Stress Management Training Course
For Employees, Managers & Individuals
Reduce & Manage Stress
Full UK Coverage
Stress Management Training
Learn to reduce and manage stress, as well as change the way you think about it. When stress is not avoidable, and/or is outside of your control, trick your brain into seeing this as a positive experience and allow your adrenaline to drive you to success. Understand the stress that colleagues/employees face and discover how to manage it effectively.
⦁ Identify common causes of stress within the workplace.
⦁ Being able to recognise indicators that someone might be struggling with stress and learning the signs and symptoms.
⦁ Learn ways of coping with and managing stress.
⦁ Learn how environmental and cultural changes within the workplace can reduce and prevent workplace stress.
⦁ Teach you how to build an action plan that you can tailor and develop to your unique stressors within your workplace.
Manchester City Centre & Holborn, London
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4.8 rating 267 reviews
Zoe Lynch ★★★★★
I contacted PMAC as I was struggling with stress, had a Skype session with Hayley who provided great advice, thank you!
Posted 3 months ago
Sylvie Mills ★★★★★
Great service, would recommend to other charities looking for assistance.
Posted 2 months ago
Richard Wilkins ★★★★★
Had a really good training session with Hayley, would recommend her to anyone who is struggling with stress.
Posted 1 month ago
Our home and working lives are becoming increasingly stressful, whether it be due to our jobs, family commitments or financial worries. Stress can have an impact on all aspects of our lives – it can damage relationships, it can cause us to underperform and in serious cases, it can cause mental or physical illness. The good news is that stress can be managed effectively and, in some cases, it can actually be used as a tool to help us achieve great things and fuel performance.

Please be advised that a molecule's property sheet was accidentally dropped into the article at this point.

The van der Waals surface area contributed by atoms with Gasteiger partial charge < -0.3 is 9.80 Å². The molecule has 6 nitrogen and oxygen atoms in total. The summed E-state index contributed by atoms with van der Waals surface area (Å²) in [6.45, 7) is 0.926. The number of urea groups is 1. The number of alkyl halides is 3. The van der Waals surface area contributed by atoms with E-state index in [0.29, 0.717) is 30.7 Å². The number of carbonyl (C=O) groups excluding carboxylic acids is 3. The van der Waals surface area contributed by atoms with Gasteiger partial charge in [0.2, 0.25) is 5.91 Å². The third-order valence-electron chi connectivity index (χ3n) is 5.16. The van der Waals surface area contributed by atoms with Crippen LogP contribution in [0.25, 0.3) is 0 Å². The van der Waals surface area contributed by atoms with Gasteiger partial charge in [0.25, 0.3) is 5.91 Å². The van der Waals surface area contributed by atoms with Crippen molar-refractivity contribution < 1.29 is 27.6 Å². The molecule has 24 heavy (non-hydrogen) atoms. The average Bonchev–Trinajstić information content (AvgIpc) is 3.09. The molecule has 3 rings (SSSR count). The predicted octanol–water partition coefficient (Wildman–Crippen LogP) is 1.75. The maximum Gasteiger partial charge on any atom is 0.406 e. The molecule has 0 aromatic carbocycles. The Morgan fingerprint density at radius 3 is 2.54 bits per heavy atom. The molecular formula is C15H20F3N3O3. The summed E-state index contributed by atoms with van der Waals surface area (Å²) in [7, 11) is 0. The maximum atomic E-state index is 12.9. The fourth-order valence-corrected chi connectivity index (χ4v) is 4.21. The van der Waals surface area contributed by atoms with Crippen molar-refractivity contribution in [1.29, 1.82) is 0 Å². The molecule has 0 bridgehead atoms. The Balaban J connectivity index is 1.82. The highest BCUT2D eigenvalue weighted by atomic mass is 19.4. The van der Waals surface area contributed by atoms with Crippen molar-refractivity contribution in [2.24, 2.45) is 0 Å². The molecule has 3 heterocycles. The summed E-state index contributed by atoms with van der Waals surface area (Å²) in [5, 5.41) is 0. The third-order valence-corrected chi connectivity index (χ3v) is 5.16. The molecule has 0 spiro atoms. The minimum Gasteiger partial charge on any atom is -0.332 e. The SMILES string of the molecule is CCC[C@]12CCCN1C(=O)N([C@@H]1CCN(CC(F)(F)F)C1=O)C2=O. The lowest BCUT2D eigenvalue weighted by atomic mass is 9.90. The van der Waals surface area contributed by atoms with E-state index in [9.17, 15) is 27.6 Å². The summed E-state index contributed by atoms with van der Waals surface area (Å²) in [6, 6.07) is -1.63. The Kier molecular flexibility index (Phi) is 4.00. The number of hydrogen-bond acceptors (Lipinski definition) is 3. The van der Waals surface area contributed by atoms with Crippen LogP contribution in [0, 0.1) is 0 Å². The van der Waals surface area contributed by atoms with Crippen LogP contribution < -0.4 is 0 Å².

What is stress?
Stress is a biological response to any change in circumstances that requires a response from the individual. For example; you are in the office working on a project and suddenly, your manager asks you to take on another task with a close deadline. This situation will likely cause stress as it is a major change/disruptor to your regular behaviour, and in response to this your body will react.
Stress can be caused by a number of “stressors”, including physical, verbal and visual stimuli, as well as our own thoughts.
What happens when we are stressed?
When we experience stress, our Central Nervous System responds by releasing numerous “stress hormones”, including adrenaline and cortisol. These impact the body by causing the heart to beat faster, your muscles will tighten, blood pressure will rise and your breathing rate increases. These responses help your body to prepare for emergency action – whether it be running away from a threat or engaging in a conflict situation.
Humans evolved to experience this reaction to help us survive. If you imagine us in pre-historic times, out and about hunting for food and we encounter a predator, our body would have to prepare us to run away from the threat.
How can we help?
Our Stress Management training course is designed to help you understand what stress is, how to manage it, as well as the tools to use it in your favour. We will identify key workplace stressors and look at effective ways of controlling the stress that you experience. Our group discussions will help you put an individual plan in place to deal with workplace stress. Our stress management course in London and Manchester is held regularly on scheduled dates, however, if you require in-house stress management training, please get in touch.